The onset and the development of trading of services and commodities has slowly but steadily grown to include every conceivable option in the world of business. While businesses across the globe continue to swell so are the investments.
The investment from every community including the traditional Islamic community that is steeped in strict religious beliefs has increased manifold across the world. But even today this Islamic investor community upholds their canonical law called the Shariah that allows them to invest only in companies doing select businesses while forbidding them from investing in certain widely prevalent business practices.
This is the underlying principle why a separate index of equities called the Shariah Index was formed to tap the ever increasing Islamic investors in businesses across the world. The aim is to enable the Islamic financial world to invest in Shariah-friendly businesses across the world.
What is a Shariah Index?
According to experts, a Shariah Index is an index of companies that are found to be complaint with the stringent rules of the Shariah. The companies listed here on this index called the Shariah indices have been created and updated based on an existing index, which were already monitored by a separate board for conformity of the principles of the Holy Quran.
For example, the indices in the Standard & Poor's S&P/TSX 60 Shariah Index is evaluated and recategorized every month by an outside agency Rating Intelligence Partners before it is passed on to a panel of Middle East based Shariah scholars with financial backgrounds.
How companies are selected?
The Shariah takes a different view of the term asset. The law doesn't see money as an asset and prohibits the making of more money in the form of interest by lending money. Also, the law prohibits Muslims from investing in companies doing certain 'forbidden' businesses.
Hence, to be listed on the Shariah Index the companies are monitored at two levels: one determined by the sector that the company operates and two a few of the operating ratios that the company works with, as found in their annual report. For instance, companies dealing with pork, alcohol, gambling, tobacco, telecommunications, and advertising and media with some exceptions are left out of the index. Similarly banks do not feature in the index as Islamic investors are not allowed to profit from interest.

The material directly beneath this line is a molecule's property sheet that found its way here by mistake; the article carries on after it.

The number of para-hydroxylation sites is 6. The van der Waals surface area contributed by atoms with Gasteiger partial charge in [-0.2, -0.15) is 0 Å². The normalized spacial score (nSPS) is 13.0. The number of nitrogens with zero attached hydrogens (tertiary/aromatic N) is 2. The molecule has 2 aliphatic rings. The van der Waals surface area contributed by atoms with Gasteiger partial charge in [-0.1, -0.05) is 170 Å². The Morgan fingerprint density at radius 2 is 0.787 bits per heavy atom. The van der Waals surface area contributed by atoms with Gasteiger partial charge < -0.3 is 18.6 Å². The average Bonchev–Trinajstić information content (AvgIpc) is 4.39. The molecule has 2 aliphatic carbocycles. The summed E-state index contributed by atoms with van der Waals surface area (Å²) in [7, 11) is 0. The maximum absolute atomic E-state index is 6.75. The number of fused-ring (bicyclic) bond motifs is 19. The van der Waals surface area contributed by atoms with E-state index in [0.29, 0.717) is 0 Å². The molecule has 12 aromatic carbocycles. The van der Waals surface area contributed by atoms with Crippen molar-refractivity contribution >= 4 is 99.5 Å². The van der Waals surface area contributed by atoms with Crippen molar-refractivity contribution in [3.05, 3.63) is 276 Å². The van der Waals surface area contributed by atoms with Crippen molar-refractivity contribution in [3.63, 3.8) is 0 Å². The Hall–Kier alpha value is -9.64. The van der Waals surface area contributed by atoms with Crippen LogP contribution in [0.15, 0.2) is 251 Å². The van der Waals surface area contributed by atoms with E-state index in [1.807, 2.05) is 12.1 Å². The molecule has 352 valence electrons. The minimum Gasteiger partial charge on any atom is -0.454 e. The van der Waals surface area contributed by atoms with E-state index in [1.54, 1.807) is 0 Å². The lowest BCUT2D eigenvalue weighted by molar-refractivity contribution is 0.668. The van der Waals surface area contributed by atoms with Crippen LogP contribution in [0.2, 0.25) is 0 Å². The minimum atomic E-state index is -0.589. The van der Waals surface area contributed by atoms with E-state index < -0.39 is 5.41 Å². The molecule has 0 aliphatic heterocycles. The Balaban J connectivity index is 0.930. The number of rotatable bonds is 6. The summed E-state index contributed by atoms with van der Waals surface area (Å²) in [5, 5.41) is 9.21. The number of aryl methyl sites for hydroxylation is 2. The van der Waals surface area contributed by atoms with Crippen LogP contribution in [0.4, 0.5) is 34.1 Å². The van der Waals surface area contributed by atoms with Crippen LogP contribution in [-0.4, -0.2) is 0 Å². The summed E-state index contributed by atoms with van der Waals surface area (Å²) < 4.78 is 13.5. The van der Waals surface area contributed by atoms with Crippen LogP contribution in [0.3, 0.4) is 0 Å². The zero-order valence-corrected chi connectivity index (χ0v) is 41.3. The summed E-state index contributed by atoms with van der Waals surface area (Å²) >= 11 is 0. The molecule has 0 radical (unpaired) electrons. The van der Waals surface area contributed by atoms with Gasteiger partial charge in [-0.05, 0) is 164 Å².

Also companies with certain ratios of leverage, and cash like those companies with more than 33% of ratio of debt to the market value of equity do not make it to the Shariah index. However, those companies, whose involvement in non-permissible businesses is less than 5% of total revenue, qualify to be included in the index. These calculations are monitored and status updated from time to time.
Why a Shariah Index?
The underlying principle behind the creation of a separate Shariah index is to help the Islamic investor community identify and invest in businesses that are complaint with the Shariah laws. In a nutshell, this separate index gives the Shariah-friendly businesses an opportunity to reach out to more potential Islamic investors. At the same time the Index offers the Islamic investors a chance to take part in the businesses of the companies on the index without compromising on Islamic laws.
Is there a Shariah Index in India?
Yes. In February 2008, Standard and Poor's (S&P) launched two Shariah indices based on Indian equity markets called the S&P CNX 500 Shariah and the S&P Nifty Shariah. The companies on both the indexes were created after monitoring the constituents of the Shariah complaint S&P CNX 500 and the S&P Nifty. Following this, many mutual funds and fund portfolio management services were included in line with the Shariah laws.